Importantly for seafarers, the 9/11 effect has resulted in the International Ship and Port Facility Security Code, which for those not familiar with this legislation, has resulted in all ships of over 500 grt having to be provided with a Security Manual identifying responsible personnel, and providing guidance and instructions as to how the vessel is to be made secure. Ports have also had to secure their boundaries with proper fencing and manned gates, which in some cases has resulted in major capital expenditure. But how much good has all this done? It did not stop a bunch of heavily armed terrorists leaving a port in Pakistan and disembarking from some sort of craft within the port area of Mumbai. And it has resulted in shipmasters being bewildered by the arrival on board of unfriendly, heavily armed, uniformed personnel in some parts of the world. Who would know whether they were terrorists or police?

And lastly, for the average mariner, it has resulted in even greater restrictions on their ability to leave their ships during what for most are very brief stays in port. The Americans in particular have always been suspicious of seafarers, and there are probably retired mariners who remember the less than humanitarian inspections which took place when British ships visited American ports after the war. Now, with the constant threat of attack, it seems to have been assumed that all seafarers are potential terrorists, and port operators use the law as an excuse to prevent anyone stepping ashore. Even though the American Coastguard has stepped forward to try to improve the situation it seems unlikely that  things are going to get better.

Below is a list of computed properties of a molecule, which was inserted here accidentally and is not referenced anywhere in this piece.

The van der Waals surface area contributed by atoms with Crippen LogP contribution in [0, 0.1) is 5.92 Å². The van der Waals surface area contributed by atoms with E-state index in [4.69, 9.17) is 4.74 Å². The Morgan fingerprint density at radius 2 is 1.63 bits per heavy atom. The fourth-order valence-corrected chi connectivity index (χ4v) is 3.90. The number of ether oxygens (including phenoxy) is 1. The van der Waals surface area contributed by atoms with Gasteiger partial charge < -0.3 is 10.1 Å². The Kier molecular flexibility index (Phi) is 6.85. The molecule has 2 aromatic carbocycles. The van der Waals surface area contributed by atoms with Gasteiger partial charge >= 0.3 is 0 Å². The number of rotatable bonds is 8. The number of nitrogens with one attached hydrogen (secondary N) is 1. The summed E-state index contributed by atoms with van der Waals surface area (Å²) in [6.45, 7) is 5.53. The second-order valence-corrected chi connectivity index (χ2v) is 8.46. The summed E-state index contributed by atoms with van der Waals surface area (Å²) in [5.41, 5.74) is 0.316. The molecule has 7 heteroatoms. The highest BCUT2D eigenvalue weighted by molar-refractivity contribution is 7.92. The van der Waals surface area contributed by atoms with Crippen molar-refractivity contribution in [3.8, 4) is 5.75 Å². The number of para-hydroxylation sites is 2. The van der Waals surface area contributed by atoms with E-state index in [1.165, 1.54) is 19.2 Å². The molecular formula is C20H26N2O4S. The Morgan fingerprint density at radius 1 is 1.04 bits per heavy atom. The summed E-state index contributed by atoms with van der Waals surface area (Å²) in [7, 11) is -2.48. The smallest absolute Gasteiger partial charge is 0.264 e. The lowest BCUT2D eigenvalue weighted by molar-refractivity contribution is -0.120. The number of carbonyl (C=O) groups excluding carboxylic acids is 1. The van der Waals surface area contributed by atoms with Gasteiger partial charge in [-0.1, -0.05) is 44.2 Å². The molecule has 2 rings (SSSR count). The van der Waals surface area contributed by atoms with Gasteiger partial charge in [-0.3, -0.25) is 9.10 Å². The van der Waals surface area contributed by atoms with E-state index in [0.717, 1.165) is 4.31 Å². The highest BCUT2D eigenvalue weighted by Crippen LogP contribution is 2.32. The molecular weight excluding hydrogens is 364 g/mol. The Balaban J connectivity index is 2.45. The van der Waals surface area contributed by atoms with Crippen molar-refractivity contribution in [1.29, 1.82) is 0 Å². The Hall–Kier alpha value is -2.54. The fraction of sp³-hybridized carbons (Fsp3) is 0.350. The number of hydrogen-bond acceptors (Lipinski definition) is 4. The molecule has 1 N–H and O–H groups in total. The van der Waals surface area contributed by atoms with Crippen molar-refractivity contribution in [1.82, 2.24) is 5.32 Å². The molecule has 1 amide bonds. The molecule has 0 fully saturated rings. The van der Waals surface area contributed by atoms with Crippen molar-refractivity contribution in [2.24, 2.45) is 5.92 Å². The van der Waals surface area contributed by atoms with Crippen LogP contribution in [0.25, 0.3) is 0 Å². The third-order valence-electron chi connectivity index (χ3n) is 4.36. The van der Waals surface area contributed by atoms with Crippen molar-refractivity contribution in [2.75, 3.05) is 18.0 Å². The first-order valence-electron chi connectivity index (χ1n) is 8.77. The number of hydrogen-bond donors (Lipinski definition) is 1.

THE CHANDLERS.

You may remember the Chandlers, the British couple who were sailing in the Indian Ocean when they were captured by Somali pirates, and who were released by the pirates on payment of a $1,000,000 ransom. Apparently the government of Somalia may have contributed to the payment just to get rid of these two old people. Now they, the Chandlers, have written a book in which apparently they have put down on paper how they feel about the support, or lack of it, they received from the British government.

I heard them on the radio. They seemed to have approached their plight with the use of two parallel excuses. Excuses? Already it seems that I have made a judgement without even reading their book, and it may be based on my view of yachtsmen in general, but anyway here is what the Chandlers thought. Firstly, they thought that the possibility of pirate attack was just one of the things they had to face as yachtsmen, like dealing with seriously adverse weather, and floating containers in the night, and secondly they did not think that they would be faced with the problem because they had not been warned about the possibility.